This is the story of a teapot — a very special little teapot –a strangely configured teapot and, as it happens, a coffeepot to match.
It all started with a DVD Paul and I were watching one night a little while ago. We have a boxed set of DVDs of some plays by Terence Rattigan, a British playwrite, that turned out to be very good viewing. Each play is so different. One was only a short little one, and then we watched his play called “French Without Tears.”
Various versions of this play have been made and filmed, but this version stars Anthony Andrews and Michael Gambon, two of my all-time favourite actors. The play takes place in France at the home of a French professor where several students (adults) are gathered to learn French for various reasons. Anthony Andrews was learning it to become a diplomat. Anyway, the point of this story is the teapot.
Most of the play was centered around a big farmhouse table where all the characters would gather each day to eat and have conversation. There was always a brown teapot in the middle of the big table, and one or another of the characters would be pouring out tea or coffee for the others from it.
Paul didn’t notice it at first, but I did, right away. The teapot, which was similar to what they call a “Brown Betty” in England, was quite different in that the handle was on the side and not at the usual back of the pot. It was situated at 90 degrees from the spout, not at 180 degrees from the spout, if you can picture that. Well, you don’t have to picture it, just see the teapot itself on this page above and below, which is now my new teapot!
I was fascinated by this design. The following day I went online and started scouring the web for a teapot like this. They are very rare and not easy to locate. I did find one on EBay but I think it had been sold. I found a picture of one on a personal blog, and the owner was just showing it off as a strange looking teapot but she didn’t really know anything about it.
Then I found a picture of a small one at a website called Oh So Vintage. Ruth, the owner, is located in Hampshire, England, and she had this cute little brown teapot for sale at her shop! It came with a coffeepot, also with the handle on the side just like the teapot, and they were marked for sale at the incredibly low (in my opinion) price of 12 pounds sterling for the pair of them.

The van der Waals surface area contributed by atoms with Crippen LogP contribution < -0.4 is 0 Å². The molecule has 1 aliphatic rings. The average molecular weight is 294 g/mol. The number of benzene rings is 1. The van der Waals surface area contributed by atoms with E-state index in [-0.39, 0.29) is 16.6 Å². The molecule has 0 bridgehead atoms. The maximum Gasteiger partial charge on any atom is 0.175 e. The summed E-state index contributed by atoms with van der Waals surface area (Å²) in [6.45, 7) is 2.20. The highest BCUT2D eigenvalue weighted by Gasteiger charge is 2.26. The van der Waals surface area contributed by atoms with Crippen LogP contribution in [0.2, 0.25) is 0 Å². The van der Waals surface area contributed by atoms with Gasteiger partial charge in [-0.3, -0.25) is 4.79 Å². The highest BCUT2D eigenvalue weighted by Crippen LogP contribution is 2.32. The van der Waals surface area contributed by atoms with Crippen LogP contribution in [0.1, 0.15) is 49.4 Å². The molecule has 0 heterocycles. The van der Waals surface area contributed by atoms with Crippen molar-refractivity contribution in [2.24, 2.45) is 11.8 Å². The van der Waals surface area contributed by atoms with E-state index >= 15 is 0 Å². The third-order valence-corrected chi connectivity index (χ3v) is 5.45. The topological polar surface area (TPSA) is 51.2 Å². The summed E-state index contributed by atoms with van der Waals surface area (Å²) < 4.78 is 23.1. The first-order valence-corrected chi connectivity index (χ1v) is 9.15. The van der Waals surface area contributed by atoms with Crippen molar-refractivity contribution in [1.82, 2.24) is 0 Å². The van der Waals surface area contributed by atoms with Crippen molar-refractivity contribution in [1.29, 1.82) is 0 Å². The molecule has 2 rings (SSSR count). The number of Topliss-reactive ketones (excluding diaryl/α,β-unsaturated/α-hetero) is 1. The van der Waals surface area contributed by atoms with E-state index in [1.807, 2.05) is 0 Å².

However, there was one little glitch. It said on her web site that this item was “not appropriate for shipping out of the UK.” Oh No!
Where there’s a will, there’s usually a way (in my book), so I wrote Ruth an email right away and put it to her – I loved that little teapot (and coffeepot, as well) and if I offered her more money, would it be possible to ship it across the pond to me, if she would just wrap it up really well so it wouldn’t break on the journey?
The next day I heard from Ruth. What a champ! She said that, as it happened, her husband was going to be flying across the pond in a few days’ time as he had business in the U.S., and that if I wanted, I could buy it now and she would see if she could wrap it up and fit it in his luggage. He would then post it to me by mail once he was here in the U.S.
I said “Yes, please!” and pretty soon she had wrapped it up and wrote me back saying it would, indeed, fit in his luggage. He was going to Philadelphia and he could take it with him and mail it up to me when he got here.
Oh, I was over the moon happy. I went ahead and bought it on her site and by the next day all the arrangements were made, her husband took off for the U.S., and true to his word, and Ruth’s word about wrapping it up really well, the teapot and coffeepot arrived here within a few days’ time without any problems.
I just love it. With the little 90 degree handles. You can see I have another brown teapot that sits with these vintage ones. It’s one I bought from a British website and it’s not technically a Brown Betty, but it’s pretty close. The style is a bit different, but I like it just the same.
So that’s the story of my little vintage teapot from England. Ruth also mentioned that this set actually belonged to her mother who collected vintage pots like this. So I assured her that I would love them and care for them and that I’d send her a photo of where they were finally living now, here in my dining room. I hope she is happy with everything about them now. I am still in awe that they were not that expensive, were made in England (Royal Worcester) and that the whole transaction went so smoothly.
Again, thanks Ruth, if you ever pop in here and read this entry, for everything. I love your vintage items on the web site and wish I could afford to buy some of that linen you have there, but as it happens, I am making a New Year’s resolution in a couple of days’ time which is to be FRUGAL for a change. That means no more buying things I don’t NEED. It will be hard for me, but I really need to stop spending money and start saving it again. I have all I could want here now so away we go…into the year of frugality – 2013! I hope that by announcing this resolution here, it will be easier for me to resist my natural inclination to purchase things which, thanks to this internet thing we have now, is all too easy!
Back to basics for me, and my needlepoint project that I’m working on. That keeps me out of trouble for long periods of time lately!